Nintendo goes to extreme measures to spy on hackers: Here’s the proof
This is not the first instant when the company has gone to extreme measures while dealing with hackers. Another coder, Hector Martin earlier this month, shared his experience with Nintendo on Twitter.
Nintendo is a company known for making world-class games. Little does anyone know that the company also aces in spying on hackers.
An internal leak has revealed the extreme measures that the company takes while investigating hackers. In a thread on Twitter, Nintendo tipster Eclipse has shared Nintendo's internal documents that reveal the approach the game-maker took while investigating the hacker Neimod who cracked 3DS back in 2013.
The documents not only include a potential list of questions that the company would ask the hacker but it also includes a step-by-step description of how the hacker should be approached. “Approach Neimod in a friendly, non-threatening, professional and courteous manner. Make introductions. Provide a business card (Nintendo or Local Investigator with local phone number),” the company said in one of the leaked documents.
NEW LEAKED STUFF #3— Eclipse ⚔️ 𝙁𝘼𝙇𝙄𝙉𝙆𝙎 𝘼𝙎𝙎𝙀𝙈𝘽𝙇𝙀! (@eclipse_tt) December 22, 2020
✨ Proof that Nintendo is fucking FBI when it comes to hackers.
More: @eclipse_tt pic.twitter.com/DJQxVoFE0m
The same document also shows that the key points that the local investigator is supposed to talk about while interacting with the hacker. The list includes things like acknowledging Neimod's engineering aptitude, sharing Nintendo's concerns and coming up with a mutually agreeable conclusion. “Draft complaint may or may not be shown to Neimod at this point (to demonstrate severity and seriousness of the matter) depending on his demeanor, reaction and perceived reaction in engaging in discussion,” the document said.
NEW LEAKED STUFF #5— Eclipse ⚔️ 𝙁𝘼𝙇𝙄𝙉𝙆𝙎 𝘼𝙎𝙎𝙀𝙈𝘽𝙇𝙀! (@eclipse_tt) December 22, 2020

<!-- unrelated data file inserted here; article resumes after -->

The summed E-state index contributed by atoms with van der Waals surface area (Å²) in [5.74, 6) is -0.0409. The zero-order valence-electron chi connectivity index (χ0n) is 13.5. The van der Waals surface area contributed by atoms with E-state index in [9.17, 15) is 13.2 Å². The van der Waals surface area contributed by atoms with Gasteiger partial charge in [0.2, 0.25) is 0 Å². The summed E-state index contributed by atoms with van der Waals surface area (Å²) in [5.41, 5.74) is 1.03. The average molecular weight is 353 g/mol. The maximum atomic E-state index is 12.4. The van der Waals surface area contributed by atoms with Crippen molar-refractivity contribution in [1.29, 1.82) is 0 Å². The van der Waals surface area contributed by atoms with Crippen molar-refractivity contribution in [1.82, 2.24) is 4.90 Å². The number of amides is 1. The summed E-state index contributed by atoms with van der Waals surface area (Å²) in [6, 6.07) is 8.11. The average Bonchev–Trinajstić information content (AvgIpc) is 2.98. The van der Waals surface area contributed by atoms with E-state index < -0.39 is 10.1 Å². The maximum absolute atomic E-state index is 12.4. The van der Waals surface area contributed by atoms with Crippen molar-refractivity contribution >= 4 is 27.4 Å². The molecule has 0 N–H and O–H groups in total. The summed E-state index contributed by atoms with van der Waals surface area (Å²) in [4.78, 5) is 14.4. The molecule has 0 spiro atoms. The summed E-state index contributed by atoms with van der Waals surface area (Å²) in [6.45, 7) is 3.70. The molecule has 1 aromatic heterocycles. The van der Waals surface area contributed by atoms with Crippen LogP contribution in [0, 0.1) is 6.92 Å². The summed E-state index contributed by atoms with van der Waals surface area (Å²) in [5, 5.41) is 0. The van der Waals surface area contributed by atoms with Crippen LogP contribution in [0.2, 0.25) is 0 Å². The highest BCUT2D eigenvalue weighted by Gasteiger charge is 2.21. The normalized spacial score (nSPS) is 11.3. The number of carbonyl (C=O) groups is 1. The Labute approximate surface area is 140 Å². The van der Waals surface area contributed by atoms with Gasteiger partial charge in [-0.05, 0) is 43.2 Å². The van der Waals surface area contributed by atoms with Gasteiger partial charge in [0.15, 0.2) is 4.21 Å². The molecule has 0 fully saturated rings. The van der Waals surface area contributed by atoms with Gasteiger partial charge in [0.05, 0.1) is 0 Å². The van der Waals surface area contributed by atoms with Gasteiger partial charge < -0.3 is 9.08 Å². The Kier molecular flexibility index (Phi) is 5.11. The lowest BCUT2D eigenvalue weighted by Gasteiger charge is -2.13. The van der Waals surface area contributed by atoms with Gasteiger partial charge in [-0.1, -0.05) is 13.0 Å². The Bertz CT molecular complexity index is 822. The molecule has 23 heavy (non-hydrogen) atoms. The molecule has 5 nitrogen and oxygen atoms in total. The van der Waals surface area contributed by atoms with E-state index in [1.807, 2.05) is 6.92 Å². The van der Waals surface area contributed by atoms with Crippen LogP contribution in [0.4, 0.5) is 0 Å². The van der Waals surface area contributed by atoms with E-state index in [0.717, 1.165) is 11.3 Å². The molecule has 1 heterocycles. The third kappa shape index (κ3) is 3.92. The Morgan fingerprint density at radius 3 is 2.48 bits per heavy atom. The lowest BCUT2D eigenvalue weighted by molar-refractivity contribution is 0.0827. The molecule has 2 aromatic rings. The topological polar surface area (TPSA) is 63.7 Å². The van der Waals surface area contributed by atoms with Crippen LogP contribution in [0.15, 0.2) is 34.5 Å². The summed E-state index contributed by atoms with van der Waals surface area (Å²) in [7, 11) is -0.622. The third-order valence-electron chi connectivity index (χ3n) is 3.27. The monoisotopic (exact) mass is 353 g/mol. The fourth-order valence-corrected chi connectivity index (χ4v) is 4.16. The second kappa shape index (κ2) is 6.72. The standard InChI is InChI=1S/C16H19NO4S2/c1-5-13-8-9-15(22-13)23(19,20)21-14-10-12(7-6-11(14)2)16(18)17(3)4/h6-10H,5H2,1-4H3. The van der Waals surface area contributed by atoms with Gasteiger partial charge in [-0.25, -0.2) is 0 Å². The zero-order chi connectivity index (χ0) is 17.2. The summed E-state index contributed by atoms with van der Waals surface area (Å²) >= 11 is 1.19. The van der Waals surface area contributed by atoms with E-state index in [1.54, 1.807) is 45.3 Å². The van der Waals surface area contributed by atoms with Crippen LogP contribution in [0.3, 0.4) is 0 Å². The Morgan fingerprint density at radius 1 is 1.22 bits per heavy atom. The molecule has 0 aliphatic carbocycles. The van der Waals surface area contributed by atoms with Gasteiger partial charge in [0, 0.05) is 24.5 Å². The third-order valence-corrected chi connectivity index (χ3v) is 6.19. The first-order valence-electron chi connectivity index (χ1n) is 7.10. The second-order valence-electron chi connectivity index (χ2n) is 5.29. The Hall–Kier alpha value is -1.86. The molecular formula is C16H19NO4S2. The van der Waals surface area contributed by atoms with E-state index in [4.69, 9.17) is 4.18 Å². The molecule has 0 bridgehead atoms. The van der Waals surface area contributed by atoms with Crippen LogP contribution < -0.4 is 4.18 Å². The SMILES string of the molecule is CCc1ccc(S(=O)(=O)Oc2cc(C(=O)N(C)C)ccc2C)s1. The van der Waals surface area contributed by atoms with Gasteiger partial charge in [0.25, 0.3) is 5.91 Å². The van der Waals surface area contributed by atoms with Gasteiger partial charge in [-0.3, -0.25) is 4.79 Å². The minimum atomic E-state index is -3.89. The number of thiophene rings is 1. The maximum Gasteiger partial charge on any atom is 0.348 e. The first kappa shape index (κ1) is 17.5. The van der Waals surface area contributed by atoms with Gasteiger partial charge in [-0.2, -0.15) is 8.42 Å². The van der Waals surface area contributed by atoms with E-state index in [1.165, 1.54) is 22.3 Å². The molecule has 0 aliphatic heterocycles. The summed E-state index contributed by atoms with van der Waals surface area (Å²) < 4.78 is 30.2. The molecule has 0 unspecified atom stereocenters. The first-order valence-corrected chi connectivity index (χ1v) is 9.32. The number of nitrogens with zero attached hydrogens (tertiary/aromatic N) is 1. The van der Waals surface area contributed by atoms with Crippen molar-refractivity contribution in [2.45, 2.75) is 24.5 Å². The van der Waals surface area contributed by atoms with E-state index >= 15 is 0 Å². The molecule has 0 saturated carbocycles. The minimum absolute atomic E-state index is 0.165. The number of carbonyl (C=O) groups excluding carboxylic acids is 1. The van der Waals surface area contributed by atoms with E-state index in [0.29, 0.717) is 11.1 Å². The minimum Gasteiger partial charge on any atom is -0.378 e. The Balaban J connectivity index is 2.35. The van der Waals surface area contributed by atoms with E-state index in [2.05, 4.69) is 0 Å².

Holy the actual shit 😱
They plan your "death" and your next life probably.
More: @eclipse_tt pic.twitter.com/4YcjRkok2P
Furthermore, the leaked documents also contain a flowchart that determines how the discussions with the hacker are to proceed. This flowchart takes into account both the possibilities wherein the hacker cooperates with Nintendo, and when the hacker doesn't along with a course of action in case of both.
By the way, remember those trust, communication, and cultural issues that Nintendo clearly had, internally and with their interaction with hackers?— Hector Martin (@marcan42) December 23, 2020
Yeah, those happen *all the time* within hacker teams.
It's all cut from the same sausage.
Notably, this is not the first instant when the company has gone to extreme measures while dealing with hackers. Another coder, Hector Martin earlier this month, shared his experience with Nintendo on Twitter. “By the way, remember those trust, communication, and cultural issues that Nintendo clearly had, internally and with their interaction with hackers? Yeah, those happen *all the time* within hacker teams,” he wrote in a Twitter thread.
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